Intraoral scanners – extending your comfort zone

comfort with intraoral scanning

Every dental practice tries to provide its patients with as much comfort as possible, but making the procedure itself comfortable? That’s a different ball game.

With dental anxiety a pretty common problem (Beaton et al, 2014), anything a dental professional can do to make a patient feel as comfortable as possible is vital.

Take the relatively straightforward and everyday dental procedure of taking an analogue impression. Placing the impression tray in the patient’s mouth can be a challenge. If the tray doesn’t fit then that’s another problem.

Traditional impression materials, such as alginate or polyvinyl siloxane, can also often contribute to gag reflexes and discomfort in patients. And when the entire process can take up to 24 minutes (Lee et al, 2013) an important and vital procedure is deemed unpleasant and one only to be endured. Not exactly a recipe for carefree and repeat visits to your practice, is it?

Intraoral scanners

Enter the age of digital dentistry and the advent of intraoral scanners (IOS). IOS offer a non-invasive alternative, allowing the dental team to capture digital impressions without the need for messy materials or uncomfortable trays.

Digital impressions are quicker too, taking less than half the time of conventional impressions (Alfallaj et al, 2022). By capturing precise digital images, intraoral scanning eliminates the potential errors and discrepancies commonly associated with traditional impression materials. This increased accuracy reduces the need for retakes and enhances the quality of the final dental restoration.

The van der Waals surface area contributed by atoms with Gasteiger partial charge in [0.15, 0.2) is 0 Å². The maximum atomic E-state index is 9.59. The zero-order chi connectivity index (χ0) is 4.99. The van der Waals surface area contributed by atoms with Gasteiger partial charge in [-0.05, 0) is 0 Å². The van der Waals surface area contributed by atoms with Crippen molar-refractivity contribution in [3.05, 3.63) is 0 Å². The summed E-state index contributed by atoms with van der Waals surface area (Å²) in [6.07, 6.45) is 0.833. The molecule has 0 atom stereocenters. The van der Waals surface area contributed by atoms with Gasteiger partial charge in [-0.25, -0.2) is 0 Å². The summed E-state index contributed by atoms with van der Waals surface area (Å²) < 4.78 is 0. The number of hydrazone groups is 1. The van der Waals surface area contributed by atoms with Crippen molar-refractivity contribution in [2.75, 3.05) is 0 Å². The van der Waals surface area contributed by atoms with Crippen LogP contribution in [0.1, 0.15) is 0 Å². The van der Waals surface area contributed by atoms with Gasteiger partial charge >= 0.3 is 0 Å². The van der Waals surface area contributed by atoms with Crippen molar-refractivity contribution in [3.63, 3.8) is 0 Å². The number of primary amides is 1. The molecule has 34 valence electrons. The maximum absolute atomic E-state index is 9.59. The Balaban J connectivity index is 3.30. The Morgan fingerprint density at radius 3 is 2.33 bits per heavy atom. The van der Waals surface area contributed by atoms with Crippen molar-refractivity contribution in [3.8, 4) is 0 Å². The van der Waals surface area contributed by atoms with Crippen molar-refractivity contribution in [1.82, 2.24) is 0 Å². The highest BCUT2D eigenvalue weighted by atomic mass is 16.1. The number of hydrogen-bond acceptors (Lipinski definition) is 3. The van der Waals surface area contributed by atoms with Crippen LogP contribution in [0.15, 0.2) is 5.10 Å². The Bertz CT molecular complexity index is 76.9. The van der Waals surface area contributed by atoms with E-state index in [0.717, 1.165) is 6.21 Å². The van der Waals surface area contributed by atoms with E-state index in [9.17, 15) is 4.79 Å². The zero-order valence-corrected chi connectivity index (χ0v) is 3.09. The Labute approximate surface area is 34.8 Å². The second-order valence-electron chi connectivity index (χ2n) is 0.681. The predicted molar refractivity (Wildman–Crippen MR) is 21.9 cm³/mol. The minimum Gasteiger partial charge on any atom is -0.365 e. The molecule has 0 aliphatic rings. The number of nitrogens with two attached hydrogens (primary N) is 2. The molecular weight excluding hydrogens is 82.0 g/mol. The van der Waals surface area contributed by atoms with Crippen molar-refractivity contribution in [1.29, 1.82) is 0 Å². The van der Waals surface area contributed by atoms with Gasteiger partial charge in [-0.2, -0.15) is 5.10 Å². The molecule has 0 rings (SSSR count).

Research has shown that digital impressions with IOS have a higher level of detail and precision than conventional methods (Zarbakhsh, 2021).

IOS enable faster data acquisition and processing, resulting in streamlined workflows and reduced chair time. Dental professionals can quickly capture digital impressions and immediately view and analyse them on a computer screen, expediting the treatment planning process. An advantage that benefits patient communication too.

Furthermore, IOS greatly improve the efficiency of the dental workflow. Digital impressions are captured and processed in real-time, eliminating the need for sending physical impressions to dental laboratories. This reduces the turnaround time for dental restorations, allowing patients to receive the final products more quickly.


Additionally, the digital workflow enables improved communication between dentists and dental technicians, as they can share and discuss the digital model online without the limitations of physical models.

It’s not just about being a replacement for a conventional impression. IOS integrate seamlessly with other digital tools and software, such as computer-aided design and computer-aided manufacturing (CAD/CAM) systems. This enables dentists to fabricate restorations in-house or send digital files to dental laboratories for milling or 3D printing.

The digital workflow also allows for easier integration of emerging technologies, such as artificial intelligence, into everyday dental practice (Vodanović, 2023).